In Viro Fertility Goddess by Jodi Panayotov. Blink Press, June 2007, pp. 218. ISBN 978~~0~~9803110~~0~~6
Infertility sucks and IVF is worse. Yet women rarely talk about either, or make jokes, a truth Jodi Panayotov found out the hard way when aged 37 she struggled to get pregnant and to stay that way.
It never fails to amaze me the insensitive things people say to women who, after a few years of wedded bliss, fail to spawn. The comment by Panayotov’s fellow stewardess is typical. “You’ve been married for years now, when are you going to have a baby?”
How I wish all women would react as Panayotov did that day. “Actually, I just lost one, miscarriage you know.”
When a non-pregnant stewardess approaches Panayotov shortly after this incident to confide that she’d also had a miscarriage but had only told her family about it, Panayotov responds with a question revelatory of the driving motivation behind In Vitro Fertility Goddess. “Why is it we don’t talk about it? It’s like there ‘s a hidden code of silence of something. I’ve never in ten years of working here heard of one miscarriage. And I’ve heard all about every birth.”
In Vitro Fertility Goddess is Panayotov’s attempt to talk, even laugh, about the reproductive difficulties faced by she and her husband Michel. From the early days of her journey where repeated miscarriages saw her join “the freakish underclass somewhere between the Fertile and Infertile” that only exists on “obscure websites” because “nobody…admits to being [a] member,” to Panayotov’s reluctant commencement of IVF, Infertility Treatment Goddess contributes to the growing recognition that women suffer psychic and physical costs not just when they are unable to control their bodies and their lives in order to avoid having children, but when such control eludes them when they try to conceive.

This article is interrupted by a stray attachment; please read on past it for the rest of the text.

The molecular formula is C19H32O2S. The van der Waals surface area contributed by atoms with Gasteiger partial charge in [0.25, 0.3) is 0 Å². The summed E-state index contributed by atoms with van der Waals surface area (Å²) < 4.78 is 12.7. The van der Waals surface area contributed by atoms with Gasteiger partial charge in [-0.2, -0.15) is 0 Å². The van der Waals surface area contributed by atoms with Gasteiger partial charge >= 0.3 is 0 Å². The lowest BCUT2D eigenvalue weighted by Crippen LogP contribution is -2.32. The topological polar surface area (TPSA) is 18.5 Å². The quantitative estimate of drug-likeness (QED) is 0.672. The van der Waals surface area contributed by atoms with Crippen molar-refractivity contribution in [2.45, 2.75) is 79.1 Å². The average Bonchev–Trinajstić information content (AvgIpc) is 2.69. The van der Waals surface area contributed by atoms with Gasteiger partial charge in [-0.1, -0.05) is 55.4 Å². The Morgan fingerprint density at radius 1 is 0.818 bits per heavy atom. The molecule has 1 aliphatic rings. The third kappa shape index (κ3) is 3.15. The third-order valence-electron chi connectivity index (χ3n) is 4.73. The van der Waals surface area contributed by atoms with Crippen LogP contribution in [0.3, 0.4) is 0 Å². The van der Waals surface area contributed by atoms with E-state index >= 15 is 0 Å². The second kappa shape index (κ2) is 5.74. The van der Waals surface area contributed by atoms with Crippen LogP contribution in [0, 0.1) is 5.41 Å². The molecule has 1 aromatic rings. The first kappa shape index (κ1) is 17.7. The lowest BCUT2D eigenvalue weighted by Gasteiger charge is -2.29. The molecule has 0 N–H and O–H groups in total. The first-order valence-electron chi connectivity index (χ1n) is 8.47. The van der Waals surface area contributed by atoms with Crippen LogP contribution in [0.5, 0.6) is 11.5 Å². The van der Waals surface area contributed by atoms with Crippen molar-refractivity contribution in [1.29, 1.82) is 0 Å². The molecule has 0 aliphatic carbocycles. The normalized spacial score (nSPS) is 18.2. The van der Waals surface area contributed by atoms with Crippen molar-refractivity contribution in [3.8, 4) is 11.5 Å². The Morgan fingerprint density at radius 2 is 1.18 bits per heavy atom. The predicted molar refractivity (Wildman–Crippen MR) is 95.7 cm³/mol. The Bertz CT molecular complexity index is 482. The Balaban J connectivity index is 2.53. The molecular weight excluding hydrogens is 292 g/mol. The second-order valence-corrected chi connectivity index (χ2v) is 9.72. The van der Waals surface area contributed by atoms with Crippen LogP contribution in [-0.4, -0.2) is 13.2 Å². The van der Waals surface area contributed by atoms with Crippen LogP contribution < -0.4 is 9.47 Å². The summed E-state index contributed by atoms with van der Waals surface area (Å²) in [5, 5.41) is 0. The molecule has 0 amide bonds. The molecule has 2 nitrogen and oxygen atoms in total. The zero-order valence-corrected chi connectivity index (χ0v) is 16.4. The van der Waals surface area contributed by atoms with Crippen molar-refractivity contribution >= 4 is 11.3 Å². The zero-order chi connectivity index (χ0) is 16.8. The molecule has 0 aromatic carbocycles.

In Vitro Fertility Goddess has much going for it. Taking a stylistic leaf out of Bridget Jones’s Diary it is at times laugh-out-loud funny. A medical receptionist retreats when a miscarrying Panayotov yells at her, “as if a large dog has mounted and is attempting to have sex with her.” When Panayotov confesses to seeing a herbalist to cure her fertility woes, her IVF doctor goes “all quiet,” as if she were confessing to “joining the Branch Davidians or something.” And like Brigette Jones, it promises and delivers an insight into the minds of women whose circumstances rather than choices have derailed their lives from conventional female courses, and a conclusion (one we know about from the start courtesy of the mother-baby photo gracing the book’s back cover) that rewards the heroine’s struggles with happy-ever-afters.
What works less well is the unevenness of the book’s tone and style, the unreflective way the text conflates embryos and babies and the unmitigated bitchyness of the author’s lambasting of fertile women as either “smug pregnants” or selfish aborters whose mere existence demonstrates an insensitivity to Panayotov’s plight that makes her wish to purchase a voodoo doll so she can prick them in effigy.
Few, if any of these not insubstantial problems, are Panayotov’s fault. Authors are not editors, and this book reads like the first draft a promising manuscript, rather than the final text of a published work. Grammatical errors, contradictions and repetitiveness (we are told twice about a neighbour’s front window sticker welcoming dogs but not children, and as many times about the unsavoury details of the clinic masturbation room in which husband Michel fulfils his end of the IVF bargain), the loss of Bridget Jones voice during parts of the narration and a complete absence of humour during what was clearly the most emotionally trying part of the Panayotovs’ journey to parenthood are just the sort of problems the editorial process is designed to identify and assist the author to address.
That it failed to do so, and that Panayotov’s editor was her husband Michel, not only underscores the essential nature of editing to the production of quality Australian literary works, but the need for that editorial input to be professional: both skilled and impartial.
Infertility Goddess Sydney Morning Herald